Who hasn’t had a GTl? Well, those of you with your hands down have missed a lark. It was the first affordable hot hatch we could get hands on that did 0-60mph in 9 seconds. There was also an excellent wheeze whereby it was cheaper to buy it from Germany in RHD, go collect it and get a tour of the factory for less than you could buy it in the UK. We did it in our thousands before they slammed that loophole shut.
The GTl was groundbreaking in many respects and therefore it was with great trepidation that l took delivery of the first one l have driven for over 20 years.
This Mk 7 version is punchy and powerful with a chassis that’s smooth in everyday mode and grips like a leech in the corners. And it’s German, so that bullet proof quality leeks through every pore. It hasn’t changed, in the main, since launch in 1974. It rides flat and smooth, departs the lights like a startled greyhound and will last a lifetime – or more likely see you out if you look after it.
It ain’t cheap but then quality never is. Its competition would be the Megane Sport, Astra VXR, Ford Focus ST and BMW135i and you would need to be certified if you went for the Renault or Vauxhall. The BMW is a different type of car and the Ford, although very good, doesn’t quite carry the badge cache so, in short, it’s in a class of its own. The Focus RS would give it a run for its money.
As standard, the GTI gets a strong turbocharged 2.0 litre petrol engine but you can add VW’s performance pack which boosts power and adds performance-orientated features such as a front differential. It’s an expensive option though, so l might just stick with the standard car given it’s so capable. A twin-clutch automatic is also available but again, unless you’re dead determined, l’d go for the six-speed manual.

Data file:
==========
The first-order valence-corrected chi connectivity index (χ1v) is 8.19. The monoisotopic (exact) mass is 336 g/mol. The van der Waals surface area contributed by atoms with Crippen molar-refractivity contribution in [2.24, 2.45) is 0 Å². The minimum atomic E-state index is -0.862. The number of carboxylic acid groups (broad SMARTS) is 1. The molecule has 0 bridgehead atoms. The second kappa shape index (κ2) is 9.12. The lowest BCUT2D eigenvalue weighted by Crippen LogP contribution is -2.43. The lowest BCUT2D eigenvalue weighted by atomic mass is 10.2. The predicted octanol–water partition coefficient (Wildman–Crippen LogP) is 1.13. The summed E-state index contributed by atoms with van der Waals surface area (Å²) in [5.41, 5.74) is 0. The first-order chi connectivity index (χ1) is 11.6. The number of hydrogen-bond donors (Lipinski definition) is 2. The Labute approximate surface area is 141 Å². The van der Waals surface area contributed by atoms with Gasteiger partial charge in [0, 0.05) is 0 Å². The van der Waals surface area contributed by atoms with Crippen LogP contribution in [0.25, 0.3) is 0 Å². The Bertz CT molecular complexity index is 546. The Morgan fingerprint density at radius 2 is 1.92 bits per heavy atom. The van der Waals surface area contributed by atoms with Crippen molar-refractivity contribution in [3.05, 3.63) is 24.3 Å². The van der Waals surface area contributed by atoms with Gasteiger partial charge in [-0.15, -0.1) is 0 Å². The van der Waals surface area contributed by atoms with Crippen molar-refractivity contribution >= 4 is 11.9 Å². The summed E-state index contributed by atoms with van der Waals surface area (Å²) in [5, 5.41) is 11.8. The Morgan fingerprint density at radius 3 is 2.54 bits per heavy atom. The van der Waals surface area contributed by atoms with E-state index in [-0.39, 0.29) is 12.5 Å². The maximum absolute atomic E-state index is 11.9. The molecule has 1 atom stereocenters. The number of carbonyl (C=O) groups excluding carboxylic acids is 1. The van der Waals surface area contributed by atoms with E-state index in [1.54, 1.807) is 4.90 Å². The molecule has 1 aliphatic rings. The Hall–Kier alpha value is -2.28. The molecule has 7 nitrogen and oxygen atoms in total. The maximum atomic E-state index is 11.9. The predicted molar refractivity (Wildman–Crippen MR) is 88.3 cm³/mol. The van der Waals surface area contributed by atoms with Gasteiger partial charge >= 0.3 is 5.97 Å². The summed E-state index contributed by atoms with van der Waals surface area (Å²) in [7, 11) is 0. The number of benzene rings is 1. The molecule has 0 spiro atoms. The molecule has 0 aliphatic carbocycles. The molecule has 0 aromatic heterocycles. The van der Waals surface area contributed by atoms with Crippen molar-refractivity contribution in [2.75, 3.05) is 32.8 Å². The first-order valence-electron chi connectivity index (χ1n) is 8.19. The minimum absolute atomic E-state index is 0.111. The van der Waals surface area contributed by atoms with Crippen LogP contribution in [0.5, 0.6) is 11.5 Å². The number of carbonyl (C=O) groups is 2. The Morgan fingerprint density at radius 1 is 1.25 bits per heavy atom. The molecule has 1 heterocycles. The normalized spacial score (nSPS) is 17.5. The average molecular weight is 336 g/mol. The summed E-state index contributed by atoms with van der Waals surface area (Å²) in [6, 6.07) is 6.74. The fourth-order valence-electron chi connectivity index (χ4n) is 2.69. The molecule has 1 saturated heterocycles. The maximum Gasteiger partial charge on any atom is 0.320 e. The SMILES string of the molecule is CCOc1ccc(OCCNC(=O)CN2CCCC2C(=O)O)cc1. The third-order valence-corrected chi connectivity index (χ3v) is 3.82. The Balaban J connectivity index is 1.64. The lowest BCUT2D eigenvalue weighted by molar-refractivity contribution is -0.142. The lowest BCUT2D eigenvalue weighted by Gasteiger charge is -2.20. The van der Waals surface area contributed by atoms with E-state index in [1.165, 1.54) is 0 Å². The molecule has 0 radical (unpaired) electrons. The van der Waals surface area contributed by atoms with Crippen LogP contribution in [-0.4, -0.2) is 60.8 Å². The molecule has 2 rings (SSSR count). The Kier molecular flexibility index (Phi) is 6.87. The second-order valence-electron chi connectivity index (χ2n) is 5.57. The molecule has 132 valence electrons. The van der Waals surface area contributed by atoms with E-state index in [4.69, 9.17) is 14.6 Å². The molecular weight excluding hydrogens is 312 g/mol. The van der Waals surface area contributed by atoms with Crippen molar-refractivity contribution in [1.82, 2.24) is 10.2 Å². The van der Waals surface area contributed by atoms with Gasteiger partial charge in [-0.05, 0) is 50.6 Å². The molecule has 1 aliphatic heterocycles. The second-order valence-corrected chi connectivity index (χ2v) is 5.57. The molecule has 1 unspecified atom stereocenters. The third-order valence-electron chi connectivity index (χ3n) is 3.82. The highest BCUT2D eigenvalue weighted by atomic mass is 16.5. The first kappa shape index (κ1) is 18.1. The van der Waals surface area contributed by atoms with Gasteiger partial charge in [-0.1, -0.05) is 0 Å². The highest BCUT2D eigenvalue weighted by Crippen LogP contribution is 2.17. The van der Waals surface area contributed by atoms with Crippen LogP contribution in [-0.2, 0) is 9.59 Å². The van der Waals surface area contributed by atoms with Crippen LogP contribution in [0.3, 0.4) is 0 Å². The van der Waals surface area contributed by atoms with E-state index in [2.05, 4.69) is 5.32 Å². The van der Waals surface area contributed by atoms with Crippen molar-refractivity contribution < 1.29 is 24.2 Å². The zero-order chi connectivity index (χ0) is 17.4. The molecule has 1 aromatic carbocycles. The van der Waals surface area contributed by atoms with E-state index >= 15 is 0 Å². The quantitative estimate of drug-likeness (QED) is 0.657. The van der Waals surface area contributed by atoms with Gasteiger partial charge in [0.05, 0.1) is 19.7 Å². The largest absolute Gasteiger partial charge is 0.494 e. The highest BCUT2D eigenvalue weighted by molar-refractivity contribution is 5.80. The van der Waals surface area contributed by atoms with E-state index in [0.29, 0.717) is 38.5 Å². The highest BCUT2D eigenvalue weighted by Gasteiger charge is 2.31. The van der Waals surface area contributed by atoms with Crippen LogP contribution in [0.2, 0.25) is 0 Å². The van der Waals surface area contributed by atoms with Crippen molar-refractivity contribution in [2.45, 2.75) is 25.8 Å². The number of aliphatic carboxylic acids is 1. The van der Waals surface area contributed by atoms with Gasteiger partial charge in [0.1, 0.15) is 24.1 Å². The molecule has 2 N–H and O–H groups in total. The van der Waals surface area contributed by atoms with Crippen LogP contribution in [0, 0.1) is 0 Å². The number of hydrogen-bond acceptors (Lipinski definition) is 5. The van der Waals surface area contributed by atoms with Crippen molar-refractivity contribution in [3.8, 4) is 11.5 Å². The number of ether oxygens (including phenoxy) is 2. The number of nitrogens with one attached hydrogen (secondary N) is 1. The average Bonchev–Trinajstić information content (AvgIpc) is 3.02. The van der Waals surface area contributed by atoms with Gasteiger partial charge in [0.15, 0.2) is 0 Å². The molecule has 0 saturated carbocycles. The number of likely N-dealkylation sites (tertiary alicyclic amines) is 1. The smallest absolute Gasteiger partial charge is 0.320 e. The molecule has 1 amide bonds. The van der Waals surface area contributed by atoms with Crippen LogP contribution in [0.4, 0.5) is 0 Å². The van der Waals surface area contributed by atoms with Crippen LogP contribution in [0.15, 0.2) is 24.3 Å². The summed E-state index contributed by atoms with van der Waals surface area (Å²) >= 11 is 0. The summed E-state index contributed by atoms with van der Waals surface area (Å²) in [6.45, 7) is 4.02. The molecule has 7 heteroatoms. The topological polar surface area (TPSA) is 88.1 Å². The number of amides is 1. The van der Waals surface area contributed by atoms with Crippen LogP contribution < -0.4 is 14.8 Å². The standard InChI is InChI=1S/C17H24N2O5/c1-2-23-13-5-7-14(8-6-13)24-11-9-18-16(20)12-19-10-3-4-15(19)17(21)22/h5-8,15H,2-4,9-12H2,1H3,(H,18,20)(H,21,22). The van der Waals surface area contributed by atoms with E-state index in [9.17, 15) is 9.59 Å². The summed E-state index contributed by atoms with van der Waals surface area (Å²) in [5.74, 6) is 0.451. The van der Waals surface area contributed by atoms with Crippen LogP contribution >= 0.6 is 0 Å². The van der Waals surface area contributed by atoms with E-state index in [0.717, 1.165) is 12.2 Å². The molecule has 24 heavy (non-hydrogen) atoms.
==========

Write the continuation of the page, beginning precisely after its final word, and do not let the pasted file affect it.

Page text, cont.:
One thing that annoys me of modern midrange fast cars is that first gear is a waste of space. You need it but the legs are so short that you are grabbing second in a jiffy, and, with front wheel drive, suffering detestable tire scrabble. Not so the GTl. It has great first gear stretch and feels smooth through the power band – all the way to 153 mph. It is fi rm and that has been a characteristic of the GTl since time began but the trade off is the great handling, secure in any hands, and great rate of acceleration.
Inside, l chuckle to see the Jacara check cloth interior. I hate non-leather interiors but here, it would of been a travesty to change it. Everything in here is as it should be (they’re Germans), the layout is superb (they’re Germans) and the quality is top notch (they’re …oh, you get the idea!)
The other novelty back in 1974, was the hatch concept that didn’t make the profile of the car look like a Zephyr estate yet provided this yawning chasm at the back. This one will take a huge load and with a 40/60 rear seats split and a low loading lip, it fits the bill.
Being a very immature speed freak, l would plump for the R variant and with 296bhp and four-wheel drive – it’s a barnstormer. For you mere mortals, the GTl is every thing you will need to be stylish, fast, safe and cool, in whatever order you so desire, all in one automobile.
A place in my fantasy 7-car garage? Probably.
Model tested: 2.0-litre TSI 220PS
Power: 220 PS
Performance: 0-62mph 6.5 seconds
Top Speed: 152 mph
Economy: 47.10 mpg
Price from: £27,495.00